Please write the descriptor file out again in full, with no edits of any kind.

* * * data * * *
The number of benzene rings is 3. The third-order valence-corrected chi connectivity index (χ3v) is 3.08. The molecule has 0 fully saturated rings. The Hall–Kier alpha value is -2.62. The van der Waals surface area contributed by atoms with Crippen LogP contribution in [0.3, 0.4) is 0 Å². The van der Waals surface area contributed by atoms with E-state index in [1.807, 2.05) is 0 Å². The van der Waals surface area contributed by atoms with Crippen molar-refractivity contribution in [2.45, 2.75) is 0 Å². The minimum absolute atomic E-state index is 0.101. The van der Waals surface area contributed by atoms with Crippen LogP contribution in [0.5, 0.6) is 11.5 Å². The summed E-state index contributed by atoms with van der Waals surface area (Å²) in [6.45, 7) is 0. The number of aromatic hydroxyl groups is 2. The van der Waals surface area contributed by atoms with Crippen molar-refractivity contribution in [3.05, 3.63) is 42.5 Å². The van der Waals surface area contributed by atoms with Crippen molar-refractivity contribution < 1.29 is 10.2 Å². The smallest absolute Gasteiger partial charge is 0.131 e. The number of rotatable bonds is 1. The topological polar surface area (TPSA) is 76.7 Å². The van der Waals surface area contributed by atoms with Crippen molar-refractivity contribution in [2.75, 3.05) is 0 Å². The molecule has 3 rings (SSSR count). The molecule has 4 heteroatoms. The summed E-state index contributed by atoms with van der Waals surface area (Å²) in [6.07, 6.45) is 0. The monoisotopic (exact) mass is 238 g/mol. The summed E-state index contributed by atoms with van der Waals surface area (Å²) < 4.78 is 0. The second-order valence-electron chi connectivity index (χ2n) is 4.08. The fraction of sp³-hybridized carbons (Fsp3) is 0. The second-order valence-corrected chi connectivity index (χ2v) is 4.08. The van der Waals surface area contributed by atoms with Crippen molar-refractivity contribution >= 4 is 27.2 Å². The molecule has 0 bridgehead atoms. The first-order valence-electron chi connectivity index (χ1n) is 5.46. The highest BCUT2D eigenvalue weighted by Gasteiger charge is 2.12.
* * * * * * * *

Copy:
The number of benzene rings is 3. The third-order valence-corrected chi connectivity index (χ3v) is 3.08. The molecule has 0 fully saturated rings. The Hall–Kier alpha value is -2.62. The van der Waals surface area contributed by atoms with Crippen LogP contribution in [0.3, 0.4) is 0 Å². The van der Waals surface area contributed by atoms with E-state index in [1.807, 2.05) is 0 Å². The van der Waals surface area contributed by atoms with Crippen molar-refractivity contribution in [2.45, 2.75) is 0 Å². The minimum absolute atomic E-state index is 0.101. The van der Waals surface area contributed by atoms with Crippen LogP contribution in [0.5, 0.6) is 11.5 Å². The summed E-state index contributed by atoms with van der Waals surface area (Å²) in [6.45, 7) is 0. The number of aromatic hydroxyl groups is 2. The van der Waals surface area contributed by atoms with Crippen molar-refractivity contribution in [3.05, 3.63) is 42.5 Å². The van der Waals surface area contributed by atoms with Crippen molar-refractivity contribution < 1.29 is 10.2 Å². The smallest absolute Gasteiger partial charge is 0.131 e. The number of rotatable bonds is 1. The topological polar surface area (TPSA) is 76.7 Å². The van der Waals surface area contributed by atoms with Crippen molar-refractivity contribution in [2.75, 3.05) is 0 Å². The molecule has 3 rings (SSSR count). The molecule has 4 heteroatoms. The summed E-state index contributed by atoms with van der Waals surface area (Å²) in [6.07, 6.45) is 0. The monoisotopic (exact) mass is 238 g/mol. The summed E-state index contributed by atoms with van der Waals surface area (Å²) < 4.78 is 0. The second-order valence-electron chi connectivity index (χ2n) is 4.08. The fraction of sp³-hybridized carbons (Fsp3) is 0. The second-order valence-corrected chi connectivity index (χ2v) is 4.08. The van der Waals surface area contributed by atoms with Crippen molar-refractivity contribution >= 4 is 27.2 Å². The molecule has 0 bridgehead atoms. The first-order valence-electron chi connectivity index (χ1n) is 5.46. The highest BCUT2D eigenvalue weighted by Gasteiger charge is 2.12.